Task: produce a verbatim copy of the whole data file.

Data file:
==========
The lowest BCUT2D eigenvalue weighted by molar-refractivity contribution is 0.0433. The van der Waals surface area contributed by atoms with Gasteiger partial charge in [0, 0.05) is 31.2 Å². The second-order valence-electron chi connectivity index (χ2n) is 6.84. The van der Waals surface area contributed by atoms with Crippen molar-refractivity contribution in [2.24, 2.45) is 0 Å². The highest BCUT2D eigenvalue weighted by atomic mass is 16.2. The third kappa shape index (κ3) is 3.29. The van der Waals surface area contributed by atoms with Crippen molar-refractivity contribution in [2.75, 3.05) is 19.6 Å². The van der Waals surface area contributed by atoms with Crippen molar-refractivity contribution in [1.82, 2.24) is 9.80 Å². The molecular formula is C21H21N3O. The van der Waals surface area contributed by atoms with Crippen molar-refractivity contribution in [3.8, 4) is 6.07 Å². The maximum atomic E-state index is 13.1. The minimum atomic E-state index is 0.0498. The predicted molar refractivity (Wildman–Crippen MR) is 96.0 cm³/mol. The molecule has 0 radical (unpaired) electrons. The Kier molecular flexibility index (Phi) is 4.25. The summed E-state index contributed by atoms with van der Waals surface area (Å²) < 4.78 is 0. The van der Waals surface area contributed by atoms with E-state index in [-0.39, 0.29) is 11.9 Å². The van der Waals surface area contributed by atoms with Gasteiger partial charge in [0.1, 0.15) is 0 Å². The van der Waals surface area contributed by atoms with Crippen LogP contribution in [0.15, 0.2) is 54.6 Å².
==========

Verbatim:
The lowest BCUT2D eigenvalue weighted by molar-refractivity contribution is 0.0433. The van der Waals surface area contributed by atoms with Gasteiger partial charge in [0, 0.05) is 31.2 Å². The second-order valence-electron chi connectivity index (χ2n) is 6.84. The van der Waals surface area contributed by atoms with Crippen molar-refractivity contribution in [2.24, 2.45) is 0 Å². The highest BCUT2D eigenvalue weighted by atomic mass is 16.2. The third kappa shape index (κ3) is 3.29. The van der Waals surface area contributed by atoms with Crippen molar-refractivity contribution in [2.75, 3.05) is 19.6 Å². The van der Waals surface area contributed by atoms with Crippen molar-refractivity contribution in [1.82, 2.24) is 9.80 Å². The molecular formula is C21H21N3O. The van der Waals surface area contributed by atoms with Crippen molar-refractivity contribution in [3.8, 4) is 6.07 Å². The maximum atomic E-state index is 13.1. The minimum atomic E-state index is 0.0498. The predicted molar refractivity (Wildman–Crippen MR) is 96.0 cm³/mol. The molecule has 0 radical (unpaired) electrons. The Kier molecular flexibility index (Phi) is 4.25. The summed E-state index contributed by atoms with van der Waals surface area (Å²) < 4.78 is 0. The van der Waals surface area contributed by atoms with E-state index in [-0.39, 0.29) is 11.9 Å². The van der Waals surface area contributed by atoms with Gasteiger partial charge in [0.1, 0.15) is 0 Å². The van der Waals surface area contributed by atoms with Crippen LogP contribution in [0.15, 0.2) is 54.6 Å².